Additionally, once Rendon reached base, it seems plausible that an effective Wilson would have entered at latest to face Daniel Murphy, who, like Harper, hits everyone well but is worse against lefties. Nonetheless, the presence of Ryan Zimmerman, who crushes left-handed pitching, negates any true matchup advantage for a full-inning guy like Wilson or Montgomery.

NLDS Game 3

Situation: With the ballgame tied at 1-1 in the 8th, Carl Edwards Jr. entered, tasked with keeping the game even.

Due Up: Turner, Harper, Rendon

What Happened: Turner grounded out. Harper struck out. Rendon grounded out. Game remained tied for the Cubs to take the lead in the bottom half of the 8th.

Could Wilson Have Helped: Though the result from this one worked, the same logic that could have been used for the Game 2 decision against Turner and Harper holds true here. Turner isn’t good against lefties and Harper is good, not great, against them. The presence of Anthony Rendon, who is excellent against left-handed pitching (.337/.448/.683 line in 2017, 186 wRC+), mucks up the advantage, but that’s what you get when facing a team as balanced as the Nationals.

In his third appearance in three games against the Nats, Edwards wound up throwing 14 pitches. Although he was extremely effective in this outing, it is worth pondering if someone like Wilson should have gotten this inning, or at least the first two batters, to cut down on Edwards’ pitch count and limit the Nationals’ exposure to the Cubs primary set-up man. The fallout from Edwards overuse was made abundantly clear as the wheels really began to fall off his performance in Game 4.

NLDS Game 4

Situation: Cubs trailed 1-0 in the 8th inning. With two outs, Jon Lester, in his fourth inning of relief, allowed a single to Daniel Murphy. With Murphy on first, Maddon gave Edwards another call.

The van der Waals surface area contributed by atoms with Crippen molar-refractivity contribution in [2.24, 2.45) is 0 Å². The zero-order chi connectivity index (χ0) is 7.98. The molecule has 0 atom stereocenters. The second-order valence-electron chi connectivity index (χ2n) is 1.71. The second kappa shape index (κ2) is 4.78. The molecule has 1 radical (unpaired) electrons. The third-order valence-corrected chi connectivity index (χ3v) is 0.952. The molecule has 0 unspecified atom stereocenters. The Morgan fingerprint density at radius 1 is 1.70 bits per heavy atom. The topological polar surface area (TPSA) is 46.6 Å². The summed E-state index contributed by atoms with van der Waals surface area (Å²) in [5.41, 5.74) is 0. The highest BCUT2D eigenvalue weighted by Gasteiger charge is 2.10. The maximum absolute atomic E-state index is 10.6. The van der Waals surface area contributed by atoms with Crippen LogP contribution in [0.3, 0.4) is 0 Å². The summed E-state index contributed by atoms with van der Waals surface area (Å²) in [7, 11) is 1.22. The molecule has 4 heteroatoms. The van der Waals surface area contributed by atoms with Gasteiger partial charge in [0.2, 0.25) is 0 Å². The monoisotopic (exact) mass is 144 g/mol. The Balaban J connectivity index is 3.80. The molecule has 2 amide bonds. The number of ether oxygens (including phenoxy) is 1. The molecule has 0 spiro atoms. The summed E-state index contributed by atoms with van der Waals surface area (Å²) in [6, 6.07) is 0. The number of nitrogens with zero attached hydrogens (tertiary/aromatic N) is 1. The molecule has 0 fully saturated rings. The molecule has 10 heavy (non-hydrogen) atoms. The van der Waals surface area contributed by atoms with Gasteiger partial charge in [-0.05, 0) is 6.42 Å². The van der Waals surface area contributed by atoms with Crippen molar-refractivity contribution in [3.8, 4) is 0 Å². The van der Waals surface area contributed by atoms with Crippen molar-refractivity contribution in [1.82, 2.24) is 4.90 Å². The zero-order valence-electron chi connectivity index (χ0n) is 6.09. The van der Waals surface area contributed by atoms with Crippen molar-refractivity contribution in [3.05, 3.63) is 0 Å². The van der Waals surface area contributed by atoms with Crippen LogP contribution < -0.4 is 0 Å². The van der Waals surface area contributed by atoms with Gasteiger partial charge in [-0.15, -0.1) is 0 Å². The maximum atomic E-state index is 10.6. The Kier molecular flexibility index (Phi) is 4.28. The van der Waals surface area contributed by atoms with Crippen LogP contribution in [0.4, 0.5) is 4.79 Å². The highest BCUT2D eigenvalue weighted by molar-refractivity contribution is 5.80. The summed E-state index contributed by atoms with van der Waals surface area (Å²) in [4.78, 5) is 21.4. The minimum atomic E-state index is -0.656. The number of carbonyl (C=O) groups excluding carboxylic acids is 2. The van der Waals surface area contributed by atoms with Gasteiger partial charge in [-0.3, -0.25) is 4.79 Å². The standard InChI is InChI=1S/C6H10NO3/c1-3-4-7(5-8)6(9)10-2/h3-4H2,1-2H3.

Due Up: Rendon

What Happened: Bad shit. Edwards threw a wild pitch. Rendon walked. Matt Wieters walked. Edwards was pulled mid-batter against Michael A. Taylor in favor of Wade Davis. Taylor deposited a grand slam into the right field basket. Adam Lind singled, Trea Turner walked, Davis was pulled. Brian Duensing eventually got Howie Kendrick to ground out.

Could Wilson Have Helped: Though this is one of the most emblematic innings of the Cubs’ playoff bullpen implosion, it’s not abundantly clear how Wilson could have helped here. Edwards came in to face lefty-crushing Anthony Rendon, Matt Wieters struggled against lefties and righties alike in 2017, and Michael A. Taylor hit lefties well. Aside from Wilson entering to take on Daniel Murphy with two outs, he doesn’t necessarily find a logical spot in this inning.

That said, imagine a scenario where Wilson pitches in the 8th inning of Game 3 and Edwards gets to rest. That leads to a more rested Edwards entering Game 4 and the Nationals having less knowledge on his tools against their hitters. Of course, it’s too hypothetical to say with any certainty that would have been the case, but it is a fair scenario to consider.

NLDS Game 5

Situation: With the Cubs leading the Nationals 9-6 in the 7th inning, Carl Edwards Jr. walked Michael A. Taylor and was immediately pulled and replaced with starter Jose Quintana, pitching out of the bullpen in the elimination game.

Due Up: Jose Lobaton, Turner, Jayson Werth

What Happened: Lobaton flew out. Turner singled. Werth walked. Harper knocked Taylor in with a sacrifice fly. Wade Davis was called upon with two outs to shut the door against Ryan Zimmerman. He did so, but was also tasked with the 8th and 9th innings. Davis closed the game and the series out, but threw 44 pitches in doing so.

Could Wilson Have Helped: Although Taylor was a good hitter against lefties, it’s possible that Joe Maddon would have opted to go with Wilson to take the entire 7th inning on, especially considering Edwards’ unimpressive previous outing. At a minimum, though, an effective Wilson probably sees action once Taylor reaches base, allowing him – not starter Jose Quintana – to face off against Lobaton, Turner and Werth. Quintana’s inability to escape the 7th led to Wade Davis entering early and expending tons of energy to close out the series. With a useful Wilson available in this big situation, Quintana could have been pushed back, allowing for one more reliever to throw before Davis entered as the failsafe.